In this article, we’ll guide you through a series of figure drawing tips that will ignite your creativity and level up your artistic skills.
You’ll get some basic and more advanced figure drawing tips! So either if you’re a veteran artist or just starting to learn about figure drawing and gesture drawing, these tips will help you.
So, grab your sketchbook or drawing tablet, and let’s get started doing some figure drawing, with these tips.
Table Of Contents
Warm Up First!
Always warm up first before starting a figure drawing!
To warm up before starting your figure drawing session, you should begin with quick sketches to charge your imagination and prepare your hand-eye coordination.
These warm-up sketches are essential for getting into the right mindset and loosening up your drawing hand. By starting with quick gestures, you can capture the energy and essence of the figure, allowing you to create dynamic and lifelike drawings.
This is also very important to do so you won’t get hand and wrist pain while drawing. The warm-ups are not just to get better at drawing, but to also prevent you from hurting yourself!
Now, let’s move on to the next tip: don’t focus on just one part of the figure.
Don’t Focus On Just One Part Of The Figure
Avoid fixating on a single area of the body; instead, take a holistic approach to capturing the entire figure in your drawings.
While it’s tempting to focus on a specific pose or the details of a particular body part, it’s important to remember that the beauty of figure drawing lies in its ability to capture the essence of the entire model.
By shifting your attention from one area to another, you can create a sense of balance and harmony in your drawings.
Life drawing sessions (which we’ll talk about more later in this article) provide the perfect opportunity to practice this skill, as models change poses frequently, forcing you to adapt and capture the whole figure.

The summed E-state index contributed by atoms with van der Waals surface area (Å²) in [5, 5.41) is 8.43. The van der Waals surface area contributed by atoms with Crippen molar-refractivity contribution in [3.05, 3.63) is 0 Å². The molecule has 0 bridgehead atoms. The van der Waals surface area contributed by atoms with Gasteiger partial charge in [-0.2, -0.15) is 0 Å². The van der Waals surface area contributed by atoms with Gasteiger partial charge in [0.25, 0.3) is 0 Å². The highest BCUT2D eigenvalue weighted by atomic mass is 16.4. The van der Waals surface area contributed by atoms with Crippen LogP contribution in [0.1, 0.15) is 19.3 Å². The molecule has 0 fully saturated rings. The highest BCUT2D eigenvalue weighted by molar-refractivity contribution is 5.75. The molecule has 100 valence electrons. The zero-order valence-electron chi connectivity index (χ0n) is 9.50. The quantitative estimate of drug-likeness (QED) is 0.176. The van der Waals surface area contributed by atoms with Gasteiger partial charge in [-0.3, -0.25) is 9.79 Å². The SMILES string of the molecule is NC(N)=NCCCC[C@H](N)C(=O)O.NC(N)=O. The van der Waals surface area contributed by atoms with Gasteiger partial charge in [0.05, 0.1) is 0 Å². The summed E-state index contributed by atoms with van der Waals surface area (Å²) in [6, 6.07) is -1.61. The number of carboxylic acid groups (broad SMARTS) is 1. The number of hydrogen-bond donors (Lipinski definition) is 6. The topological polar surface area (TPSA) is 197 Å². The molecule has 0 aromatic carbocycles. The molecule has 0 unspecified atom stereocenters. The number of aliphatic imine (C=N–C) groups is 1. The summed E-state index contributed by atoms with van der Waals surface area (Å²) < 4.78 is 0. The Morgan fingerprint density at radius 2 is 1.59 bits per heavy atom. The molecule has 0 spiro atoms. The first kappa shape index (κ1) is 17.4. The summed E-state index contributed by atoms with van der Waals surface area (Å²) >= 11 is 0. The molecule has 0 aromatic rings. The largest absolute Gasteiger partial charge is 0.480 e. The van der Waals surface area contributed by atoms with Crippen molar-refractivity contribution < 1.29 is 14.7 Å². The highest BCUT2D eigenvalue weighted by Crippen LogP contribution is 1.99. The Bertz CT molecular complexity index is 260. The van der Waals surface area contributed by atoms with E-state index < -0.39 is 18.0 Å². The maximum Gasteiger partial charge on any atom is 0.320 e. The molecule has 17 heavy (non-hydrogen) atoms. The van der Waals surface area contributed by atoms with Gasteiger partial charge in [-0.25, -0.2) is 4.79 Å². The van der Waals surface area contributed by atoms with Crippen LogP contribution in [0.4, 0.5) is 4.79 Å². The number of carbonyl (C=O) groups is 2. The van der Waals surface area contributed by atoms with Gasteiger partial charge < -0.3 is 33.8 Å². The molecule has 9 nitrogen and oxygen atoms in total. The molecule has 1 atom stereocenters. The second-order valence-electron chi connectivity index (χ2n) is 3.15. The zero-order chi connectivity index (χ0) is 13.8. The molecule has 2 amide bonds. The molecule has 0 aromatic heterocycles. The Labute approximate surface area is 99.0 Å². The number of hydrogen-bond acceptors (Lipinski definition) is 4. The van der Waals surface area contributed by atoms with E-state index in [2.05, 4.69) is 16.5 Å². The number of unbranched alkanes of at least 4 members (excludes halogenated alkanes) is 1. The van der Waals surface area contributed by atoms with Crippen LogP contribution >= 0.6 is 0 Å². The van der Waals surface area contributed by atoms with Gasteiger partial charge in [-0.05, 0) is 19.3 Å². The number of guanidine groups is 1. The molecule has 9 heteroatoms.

If you’d like to practice more Gesture Drawing, I recommend you check this selection of Gesture Drawing Exercises here!
Now, let’s explore how simplifying anatomy using basic shapes can improve your figure drawing skills.
Simplify Anatomy Using Basic Shapes
By simplifying anatomy using basic shapes, you can easily establish proportions and placement in your figure drawings.
Breaking down the complex human form into simple geometric forms, such as cylinders, spheres, and cubes, allows you to focus on the overall structure rather than getting caught up in the details too early, as we mentioned before!
Not only that, but using basic shapes makes the entire process MUCH easier to deal with.
Instead of memorizing specific muscle names and trying to draw the shapes you have in your memory, simplify every part of the body into very simple shapes.
This technique not only helps you to place body parts in relation to one another accurately but also in understanding foreshortening and challenging perspectives.
Now that you have a solid foundation of simplified anatomy, let’s delve deeper and study the proportions of the human figure.
Study The Proportions
Studying the proportions of the human figure is crucial for creating realistic and well-balanced figure drawings.
Understanding how different parts of the body relate to each other in terms of size and placement is key to achieving accurate and visually appealing results.
You can measure Proportions by using the head as a unit of measurement, with the average human body being around 7 to 8 heads tall.
This method helps identify any errors in the drawing and maintains consistency throughout the whole drawing of the figure!